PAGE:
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Phil Willmott

Review: LOVE at the National Theatre

Love - National Theatre On stage at the National Theatre's smaller venue they have recreated with incredible artistry what it would be like to live in some ghastly holding facility whilst you wait for council accommodation this Christmas.

Under harsh neon lights we watch a family of 4, with another child on the way, who have been made homeless by a greedy landlord and are now experiencing life in a tiny room next door to an incontinent old lady and her psychologically fragile son. They all use the same cheerless communal kitchen area shared with other residents and this space is our central focus, with the bedrooms and the one toilet, used by everyone, leading off of it.

There's no big story in the conventional sense, the residents must spend long days in council offices pleading for better accommodation whilst fighting off the sinking feeling that they're being forgotten, sidelined or ignored and will never escape despite being assured their stay in the hostel is only temporary.

But the lack of any conventional narrative arc or resolution isn't a problem. This is one of those plays and productions where a great deal is conveyed with not very much.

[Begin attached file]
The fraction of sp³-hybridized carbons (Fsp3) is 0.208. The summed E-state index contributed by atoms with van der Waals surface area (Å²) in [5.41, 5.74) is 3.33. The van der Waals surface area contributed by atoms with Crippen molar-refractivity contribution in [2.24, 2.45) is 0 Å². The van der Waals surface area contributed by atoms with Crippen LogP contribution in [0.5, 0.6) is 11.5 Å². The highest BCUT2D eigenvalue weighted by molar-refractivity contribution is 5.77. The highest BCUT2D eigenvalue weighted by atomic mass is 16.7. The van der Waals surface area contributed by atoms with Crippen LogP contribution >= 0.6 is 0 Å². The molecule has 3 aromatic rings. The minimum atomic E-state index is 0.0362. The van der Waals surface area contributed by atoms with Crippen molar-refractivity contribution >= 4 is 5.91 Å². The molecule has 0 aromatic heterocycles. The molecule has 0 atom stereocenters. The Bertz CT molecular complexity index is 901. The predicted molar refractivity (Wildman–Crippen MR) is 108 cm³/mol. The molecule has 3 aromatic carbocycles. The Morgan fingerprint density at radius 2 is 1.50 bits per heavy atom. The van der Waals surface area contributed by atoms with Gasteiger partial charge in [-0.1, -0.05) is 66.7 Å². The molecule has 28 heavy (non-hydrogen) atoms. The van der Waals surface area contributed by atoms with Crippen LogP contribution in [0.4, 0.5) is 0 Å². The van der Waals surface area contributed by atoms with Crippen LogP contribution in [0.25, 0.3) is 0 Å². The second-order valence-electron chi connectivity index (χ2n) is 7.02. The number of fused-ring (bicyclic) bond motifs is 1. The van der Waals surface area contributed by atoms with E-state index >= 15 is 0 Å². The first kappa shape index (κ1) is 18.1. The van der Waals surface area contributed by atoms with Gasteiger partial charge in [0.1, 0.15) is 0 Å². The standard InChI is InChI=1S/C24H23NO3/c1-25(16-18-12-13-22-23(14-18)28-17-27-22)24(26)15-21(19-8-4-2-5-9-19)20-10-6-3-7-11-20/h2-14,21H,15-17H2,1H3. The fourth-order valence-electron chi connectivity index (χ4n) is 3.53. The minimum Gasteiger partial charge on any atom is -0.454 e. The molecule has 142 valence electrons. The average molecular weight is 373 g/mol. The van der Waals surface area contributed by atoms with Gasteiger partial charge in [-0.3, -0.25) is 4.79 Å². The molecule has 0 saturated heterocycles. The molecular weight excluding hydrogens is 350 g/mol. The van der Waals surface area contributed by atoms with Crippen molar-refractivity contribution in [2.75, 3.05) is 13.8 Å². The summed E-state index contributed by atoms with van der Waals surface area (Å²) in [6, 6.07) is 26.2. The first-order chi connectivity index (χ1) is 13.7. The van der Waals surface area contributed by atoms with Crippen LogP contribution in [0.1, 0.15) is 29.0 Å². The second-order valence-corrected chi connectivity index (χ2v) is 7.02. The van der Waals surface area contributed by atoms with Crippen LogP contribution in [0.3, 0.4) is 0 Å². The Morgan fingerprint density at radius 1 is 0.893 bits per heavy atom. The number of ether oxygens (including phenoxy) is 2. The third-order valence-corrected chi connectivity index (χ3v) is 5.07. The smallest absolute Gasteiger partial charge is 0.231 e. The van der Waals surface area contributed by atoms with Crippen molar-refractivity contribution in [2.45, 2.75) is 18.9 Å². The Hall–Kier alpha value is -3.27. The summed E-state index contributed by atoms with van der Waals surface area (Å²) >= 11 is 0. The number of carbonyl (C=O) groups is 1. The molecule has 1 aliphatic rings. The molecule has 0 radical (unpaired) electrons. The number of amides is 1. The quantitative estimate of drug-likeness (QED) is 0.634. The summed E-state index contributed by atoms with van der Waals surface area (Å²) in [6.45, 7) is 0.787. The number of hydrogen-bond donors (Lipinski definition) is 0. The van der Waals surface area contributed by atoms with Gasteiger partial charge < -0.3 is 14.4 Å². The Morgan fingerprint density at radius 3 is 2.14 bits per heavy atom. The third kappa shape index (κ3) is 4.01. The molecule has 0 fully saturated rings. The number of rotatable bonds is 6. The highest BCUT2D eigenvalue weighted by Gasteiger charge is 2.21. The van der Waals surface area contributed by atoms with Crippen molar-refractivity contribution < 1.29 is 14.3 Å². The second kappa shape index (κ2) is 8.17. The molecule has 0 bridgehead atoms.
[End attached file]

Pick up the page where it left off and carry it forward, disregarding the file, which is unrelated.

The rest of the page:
In the volatile hothouse atmosphere of the facility little victories over reclaiming ownership of a coffee mug or the generosity of letting someone more desperate for the loo use it before you speak volumes. As do the numerous expressions of love which give the play its title.

Whether it's an overt declaration of a mother's appreciation of her son or a friendly glance between strangers acknowledging mutual appreciation of a shared YouTube video these moments constantly provide glimmers of hope and optimism as they celebrate the inherent humanity of these beleaguered people.

Never the less the evening made me feel very uncomfortable. Not because the play's vision is a bleak commentary on our failings as a society to house the vulnerable, which it definitely is, but because I feel London's underclass is being presented here primarily so an affluent audience can experience the frisson of imagining they're poor too.

Homeless peoples' stories must be told but to those who have no clue of the miseries of their struggles, not those already in the know. I'd like to see this play performed to an unenlightened audience who could usefully be shocked into protest by the injustice, not to a crowd who already regularly read about these issues in the guardian.

No doubt it's all very well intentioned, no doubt all involved believe they're educating the audience but they're not, they're preaching to the converted, making all the pretending to be poor redundant at best and ghoulish at worst.

The fact that it's so brilliantly done is no justification. The shattering emotional precision of the writing by Alexander Zeldin and his minutely detailed direction, the ultra realistic design by Natasha Jenkins and the superb cast are all worthy of five stars but for me, for all the reasons above, it was an uncomfortable 1 star experience. So... 3 stars.